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Photos of insects and people from the 2015 gathering in Wisconsin, July 10-12

Photos of insects and people from the 2014 gathering in Virginia, June 4-7.

Photos of insects and people from the 2013 gathering in Arizona, July 25-28

Photos of insects and people from the 2012 gathering in Alabama

Photos of insects and people from the 2011 gathering in Iowa

Photos from the 2010 Workshop in Grinnell, Iowa

Photos from the 2009 gathering in Washington


Species Bombus occidentalis - Western Yellow-banded Bumble Bee

Western Bumblebee? - Bombus occidentalis - female Bombus for ID - Bombus occidentalis Bombus for ID - Bombus occidentalis another Western Bumble Bee? - Bombus occidentalis Bombus occidentalis? - Bombus occidentalis - male Bombus sp female on Senecio - Bombus occidentalis - female Bombus occidentalis? - Bombus occidentalis Bombus occidentalis? - Bombus occidentalis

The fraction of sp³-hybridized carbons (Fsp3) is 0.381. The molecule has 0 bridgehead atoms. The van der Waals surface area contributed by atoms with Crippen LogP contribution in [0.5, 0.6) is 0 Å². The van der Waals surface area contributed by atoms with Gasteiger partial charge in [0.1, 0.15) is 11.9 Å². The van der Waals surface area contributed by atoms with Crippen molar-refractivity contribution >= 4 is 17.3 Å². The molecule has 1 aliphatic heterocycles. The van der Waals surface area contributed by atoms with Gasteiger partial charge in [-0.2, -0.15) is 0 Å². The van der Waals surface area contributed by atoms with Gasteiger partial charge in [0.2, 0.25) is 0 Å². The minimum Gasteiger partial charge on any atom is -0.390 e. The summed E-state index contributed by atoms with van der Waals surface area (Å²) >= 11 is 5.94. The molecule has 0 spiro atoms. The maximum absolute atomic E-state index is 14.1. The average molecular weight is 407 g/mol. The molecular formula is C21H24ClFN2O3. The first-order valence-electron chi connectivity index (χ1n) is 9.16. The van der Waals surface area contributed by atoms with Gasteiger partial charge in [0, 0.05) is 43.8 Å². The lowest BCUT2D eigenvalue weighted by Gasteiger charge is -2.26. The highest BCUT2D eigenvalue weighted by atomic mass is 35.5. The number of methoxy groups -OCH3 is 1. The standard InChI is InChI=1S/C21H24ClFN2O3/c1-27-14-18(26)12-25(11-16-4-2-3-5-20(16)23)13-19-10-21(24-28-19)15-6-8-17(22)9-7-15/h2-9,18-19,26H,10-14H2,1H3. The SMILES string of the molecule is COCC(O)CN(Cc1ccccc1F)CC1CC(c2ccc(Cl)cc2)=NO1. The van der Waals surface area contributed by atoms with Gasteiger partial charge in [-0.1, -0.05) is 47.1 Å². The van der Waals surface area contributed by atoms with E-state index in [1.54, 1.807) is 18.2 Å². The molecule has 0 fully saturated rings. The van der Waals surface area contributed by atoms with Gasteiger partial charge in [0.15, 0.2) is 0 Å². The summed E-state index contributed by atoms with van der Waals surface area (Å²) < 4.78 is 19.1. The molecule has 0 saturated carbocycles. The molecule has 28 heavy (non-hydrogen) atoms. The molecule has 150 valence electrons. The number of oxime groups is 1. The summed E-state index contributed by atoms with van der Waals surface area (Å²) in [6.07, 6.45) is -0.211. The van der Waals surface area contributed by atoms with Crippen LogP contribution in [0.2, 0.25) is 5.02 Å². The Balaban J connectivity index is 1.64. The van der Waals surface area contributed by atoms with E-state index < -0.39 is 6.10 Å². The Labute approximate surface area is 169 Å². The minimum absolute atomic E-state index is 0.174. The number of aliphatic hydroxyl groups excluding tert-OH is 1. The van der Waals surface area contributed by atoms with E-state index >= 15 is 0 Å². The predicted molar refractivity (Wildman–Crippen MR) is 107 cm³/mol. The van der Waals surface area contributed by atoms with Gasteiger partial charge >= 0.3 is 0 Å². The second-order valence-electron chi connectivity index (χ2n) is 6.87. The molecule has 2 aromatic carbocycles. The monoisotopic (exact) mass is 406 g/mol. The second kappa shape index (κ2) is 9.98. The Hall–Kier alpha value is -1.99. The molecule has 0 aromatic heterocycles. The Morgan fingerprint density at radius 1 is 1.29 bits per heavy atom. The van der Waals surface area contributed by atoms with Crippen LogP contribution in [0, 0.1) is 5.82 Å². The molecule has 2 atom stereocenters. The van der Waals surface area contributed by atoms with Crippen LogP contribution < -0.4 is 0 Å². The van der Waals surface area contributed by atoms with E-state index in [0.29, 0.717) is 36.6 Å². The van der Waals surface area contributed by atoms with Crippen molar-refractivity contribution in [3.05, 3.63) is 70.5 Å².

Kingdom Animalia (Animals)
Phylum Arthropoda (Arthropods)
Subphylum Hexapoda (Hexapods)
Class Insecta (Insects)
Order Hymenoptera (Ants, Bees, Wasps and Sawflies)
No Taxon (Aculeata - Ants, Bees and Stinging Wasps)
No Taxon (Anthophila (Apoidea) - Bees)
Family Apidae (Cuckoo, Carpenter, Digger, Bumble, and Honey Bees)
Subfamily Apinae (Honey, Bumble, Long-horned, Orchid, and Digger Bees)
Tribe Bombini (Bumble Bees)
Genus Bombus (Bumble Bees)
No Taxon (Subgenus Bombus )
Species occidentalis (Western Yellow-banded Bumble Bee)
Synonyms and other taxonomic changes
Often treated as a subspecies of its northern and eastern replacement B. terricola, but occidentalis may itself prove to be a species complex with cryptic diversity
Explanation of Names
Refers to its western distribution
White tail tip distinctive. Usually but not always with yellow band centered on T3 but this can be lacking or yellow of the metasoma may extend to other terga.
southern Alaska, western Canada, and western USA
The Hosts section of its Discover Life species page lists known associations based on specimen records and images.
Has declined in the Pacific states including California. In the San Francisco Bay Area common until the early 1990s but now absent. Still regularly found in Colorado and elsewhere in the Rocky Mountains and has reappeared recently in small numbers at various sites in the Pacific Northwest.

Sympatric with another member of its subgenus, B. franklini of southern Oregon and adjacent northern California, which has not been seen since 2006 and is feared extinct.